It’s no secret that grade inflation differs by department. Science and engineering majors get more work and less grade fluffing than the rest of us. The result is a high turnover of matriculating students who rush from the sciences to the humanities, as well as a science-phobia among humanities students. These symptoms are antithetical to a liberal arts education, and it is within our power to treat the disease.
The cure starts with shopping period. Science students — who must master an array of well-defined skills — cannot shop for courses as easily. Non-science departments should place greater emphasis on teaching the skills of their fields and set requirements accordingly. Such a change has obvious merit of its own, plus it would help level the playing field between a Bachelors of Science and a Bachelors of Arts. The root of the problem is that the meaning of a Bachelor of Science degree depends to a greater degree on the graduate’s ability to actually use the specifics of her coursework in practice. A mechanical engineering grad student will necessarily need a thorough knowledge of thermodynamics, while a new law school admit can afford to forget the specifics of Durkheim.
This root problem plays itself out in two ways. First, the direct continuity of the curriculum between undergrad and grad programs means that science departments can be easily held accountable for producing sub-par graduates. Second, B.S. requirements are highly specific, so science and engineering majors cannot readily shop courses for easy graders.
Shopping period is made for Yale’s Psychology, English, and History majors. The departments are bursting with available classes and there are few department requirements to hold them back. Only superstar professors like Shelly Kagan can afford to deflate grades and still attract students. Grade inflation has its benefits. For one, busywork and lower grades increase stress without necessarily improving education. Second, grade inflation allows students to devote more time to sports and clubs. But the different levels of grade inflation across departments do cause problems. Science students drop out. And non-science students face a classic insurance market failure of pooling; they refuse to take rigorous science courses, because the GPA drop will seem strange to employers given their non-science degree. Worst of all, students who begin as science majors and graduate in Economics are left saddled with an undeservedly low ranking in their major.
So, what can the university do? Theoretically, it could curve the curves and standardize grading across all departments. But this approach would be horribly authoritarian. The administration could also get honest and allow non-science students to receive inflated grades in rigorous science courses. But this approach would prove a pipe dream and an unfair solution to the problem.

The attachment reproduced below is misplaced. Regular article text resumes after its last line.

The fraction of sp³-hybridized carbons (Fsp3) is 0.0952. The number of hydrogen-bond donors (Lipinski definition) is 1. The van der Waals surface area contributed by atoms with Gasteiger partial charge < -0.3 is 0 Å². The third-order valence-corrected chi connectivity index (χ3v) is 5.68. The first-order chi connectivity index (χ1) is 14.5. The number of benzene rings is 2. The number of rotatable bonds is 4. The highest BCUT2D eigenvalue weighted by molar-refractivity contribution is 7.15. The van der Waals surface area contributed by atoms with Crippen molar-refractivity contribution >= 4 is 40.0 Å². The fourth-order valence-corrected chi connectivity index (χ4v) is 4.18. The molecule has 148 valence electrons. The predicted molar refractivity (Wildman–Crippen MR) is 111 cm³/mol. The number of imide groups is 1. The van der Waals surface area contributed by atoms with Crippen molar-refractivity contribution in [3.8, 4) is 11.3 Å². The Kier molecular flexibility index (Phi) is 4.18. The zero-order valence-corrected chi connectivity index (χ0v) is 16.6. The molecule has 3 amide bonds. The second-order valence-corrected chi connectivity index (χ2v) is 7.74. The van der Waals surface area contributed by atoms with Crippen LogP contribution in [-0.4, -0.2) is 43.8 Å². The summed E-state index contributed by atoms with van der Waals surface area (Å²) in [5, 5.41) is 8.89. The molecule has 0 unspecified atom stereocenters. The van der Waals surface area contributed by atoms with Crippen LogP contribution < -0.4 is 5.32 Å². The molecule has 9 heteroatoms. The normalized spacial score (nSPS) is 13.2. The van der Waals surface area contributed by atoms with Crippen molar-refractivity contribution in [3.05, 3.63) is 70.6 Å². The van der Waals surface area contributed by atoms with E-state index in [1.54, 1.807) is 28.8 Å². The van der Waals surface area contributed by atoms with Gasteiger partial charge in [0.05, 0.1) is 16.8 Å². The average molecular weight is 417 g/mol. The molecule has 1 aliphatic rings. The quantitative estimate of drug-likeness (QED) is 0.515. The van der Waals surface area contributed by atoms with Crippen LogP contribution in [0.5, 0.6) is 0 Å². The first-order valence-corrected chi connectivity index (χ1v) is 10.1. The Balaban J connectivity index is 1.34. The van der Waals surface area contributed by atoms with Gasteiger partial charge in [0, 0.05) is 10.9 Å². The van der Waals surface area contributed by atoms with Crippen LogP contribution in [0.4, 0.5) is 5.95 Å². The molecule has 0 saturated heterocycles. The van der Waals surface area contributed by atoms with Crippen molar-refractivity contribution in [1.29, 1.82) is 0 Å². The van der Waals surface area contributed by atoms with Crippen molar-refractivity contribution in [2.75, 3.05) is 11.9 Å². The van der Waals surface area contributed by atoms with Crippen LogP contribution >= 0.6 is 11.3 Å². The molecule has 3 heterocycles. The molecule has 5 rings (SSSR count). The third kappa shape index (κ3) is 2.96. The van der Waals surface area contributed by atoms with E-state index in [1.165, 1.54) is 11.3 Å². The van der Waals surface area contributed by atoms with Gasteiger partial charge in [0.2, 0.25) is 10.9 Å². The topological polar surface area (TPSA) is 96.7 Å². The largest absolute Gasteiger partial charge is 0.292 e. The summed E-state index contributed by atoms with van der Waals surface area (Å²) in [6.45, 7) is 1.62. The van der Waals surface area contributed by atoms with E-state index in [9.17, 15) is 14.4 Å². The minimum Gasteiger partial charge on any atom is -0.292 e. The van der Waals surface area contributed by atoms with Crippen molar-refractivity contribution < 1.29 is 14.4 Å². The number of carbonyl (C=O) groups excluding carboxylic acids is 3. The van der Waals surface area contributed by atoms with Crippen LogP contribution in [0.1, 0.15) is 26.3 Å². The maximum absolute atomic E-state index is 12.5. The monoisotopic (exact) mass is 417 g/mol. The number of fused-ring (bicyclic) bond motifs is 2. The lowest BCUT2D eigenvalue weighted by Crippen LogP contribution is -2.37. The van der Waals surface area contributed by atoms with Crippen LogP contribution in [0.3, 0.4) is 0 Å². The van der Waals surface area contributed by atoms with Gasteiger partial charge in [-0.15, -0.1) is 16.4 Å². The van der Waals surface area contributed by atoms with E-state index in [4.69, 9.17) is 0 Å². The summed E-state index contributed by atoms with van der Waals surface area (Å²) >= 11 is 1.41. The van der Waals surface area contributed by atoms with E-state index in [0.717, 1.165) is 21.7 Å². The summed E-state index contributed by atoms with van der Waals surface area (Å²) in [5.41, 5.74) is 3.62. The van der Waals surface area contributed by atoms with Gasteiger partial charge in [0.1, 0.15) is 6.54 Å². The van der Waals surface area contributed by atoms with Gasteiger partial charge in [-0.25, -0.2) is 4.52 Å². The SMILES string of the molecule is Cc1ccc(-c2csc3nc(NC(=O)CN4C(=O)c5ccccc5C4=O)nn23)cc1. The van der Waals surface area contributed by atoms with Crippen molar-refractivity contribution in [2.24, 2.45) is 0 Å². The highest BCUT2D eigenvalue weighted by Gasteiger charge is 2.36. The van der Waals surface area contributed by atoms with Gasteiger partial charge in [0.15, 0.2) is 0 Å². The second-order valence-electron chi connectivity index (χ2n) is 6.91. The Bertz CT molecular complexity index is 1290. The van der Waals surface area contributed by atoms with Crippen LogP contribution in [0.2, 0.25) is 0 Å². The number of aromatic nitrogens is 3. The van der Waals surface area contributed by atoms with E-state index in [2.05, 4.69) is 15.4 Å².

A small-scale and pragmatic approach would be for non-science departments to reconsider their requirements. Take History as an example. The major requires students take a distribution of courses defined by time and geography. History majors need two pre-industrial courses, two US history courses etc. Is this what really defines a successfully history graduate? I don’t think so.
A successful non-science graduate is defined by her thinking skills and mastery of methodology as much as her knowledge of the subject’s material. A successful history graduate should understand historiography, clear writing, assessment of rational argument, assessment of empirical argument as well as the time and geography distribution currently in place. Currently, these skills are assessed piecemeal in each history class rather than becoming a particular course’s focus. A student could conceivably be fantastic at assessing rational argument without ever mastering empirical historical methodology. Each history class could focus on a history related skill, as well as a time period. The distribution requirements could prescribe these skills along with necessary subject matter. Such a change would not only ensure a more complete non-science education, it would reduce the bargaining power of non-science shoppers over grades.
All departments—not just those in science—should teach classes geared at specific skills and require them of their students. At a basic level, grades and departmental requirements are not all that a Yale degree signifies. It should signify mastery in the skills of one subject as well as a breadth of knowledge. This pragmatic change will not obliterate the divide between science hill and the rest of campus. It won’t radically change the way students approach majors. But for science students, it will be a small step towards fairness — and for the rest of us, a deeper education.
Nathaniel Schwalb is a junior in Ezra Stiles College.
Correction: January 18, 2011
The original online version of this column misstated Nathaniel Schwalb’s class year.